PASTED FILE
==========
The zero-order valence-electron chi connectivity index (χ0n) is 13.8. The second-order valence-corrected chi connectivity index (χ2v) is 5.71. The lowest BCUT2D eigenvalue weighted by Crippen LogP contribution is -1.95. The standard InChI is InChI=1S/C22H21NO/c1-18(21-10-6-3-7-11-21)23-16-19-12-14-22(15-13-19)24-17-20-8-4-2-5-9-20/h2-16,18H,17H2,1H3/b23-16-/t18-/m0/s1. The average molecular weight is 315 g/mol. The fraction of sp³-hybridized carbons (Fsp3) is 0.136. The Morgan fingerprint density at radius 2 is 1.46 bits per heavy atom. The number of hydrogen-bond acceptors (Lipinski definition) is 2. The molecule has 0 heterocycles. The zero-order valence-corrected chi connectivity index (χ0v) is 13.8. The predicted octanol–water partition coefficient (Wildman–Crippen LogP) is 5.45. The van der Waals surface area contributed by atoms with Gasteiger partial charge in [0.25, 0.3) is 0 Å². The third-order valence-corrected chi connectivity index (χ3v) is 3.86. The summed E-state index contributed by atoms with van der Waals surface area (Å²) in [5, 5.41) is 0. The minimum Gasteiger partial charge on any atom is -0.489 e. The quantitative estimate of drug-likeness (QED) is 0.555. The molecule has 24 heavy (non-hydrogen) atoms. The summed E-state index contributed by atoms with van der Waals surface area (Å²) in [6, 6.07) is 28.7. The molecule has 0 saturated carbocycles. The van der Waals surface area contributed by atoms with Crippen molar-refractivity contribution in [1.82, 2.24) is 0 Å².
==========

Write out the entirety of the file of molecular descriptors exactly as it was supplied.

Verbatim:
The zero-order valence-electron chi connectivity index (χ0n) is 13.8. The second-order valence-corrected chi connectivity index (χ2v) is 5.71. The lowest BCUT2D eigenvalue weighted by Crippen LogP contribution is -1.95. The standard InChI is InChI=1S/C22H21NO/c1-18(21-10-6-3-7-11-21)23-16-19-12-14-22(15-13-19)24-17-20-8-4-2-5-9-20/h2-16,18H,17H2,1H3/b23-16-/t18-/m0/s1. The average molecular weight is 315 g/mol. The fraction of sp³-hybridized carbons (Fsp3) is 0.136. The Morgan fingerprint density at radius 2 is 1.46 bits per heavy atom. The number of hydrogen-bond acceptors (Lipinski definition) is 2. The molecule has 0 heterocycles. The zero-order valence-corrected chi connectivity index (χ0v) is 13.8. The predicted octanol–water partition coefficient (Wildman–Crippen LogP) is 5.45. The van der Waals surface area contributed by atoms with Gasteiger partial charge in [0.25, 0.3) is 0 Å². The third-order valence-corrected chi connectivity index (χ3v) is 3.86. The summed E-state index contributed by atoms with van der Waals surface area (Å²) in [5, 5.41) is 0. The minimum Gasteiger partial charge on any atom is -0.489 e. The quantitative estimate of drug-likeness (QED) is 0.555. The molecule has 24 heavy (non-hydrogen) atoms. The summed E-state index contributed by atoms with van der Waals surface area (Å²) in [6, 6.07) is 28.7. The molecule has 0 saturated carbocycles. The van der Waals surface area contributed by atoms with Crippen molar-refractivity contribution in [1.82, 2.24) is 0 Å².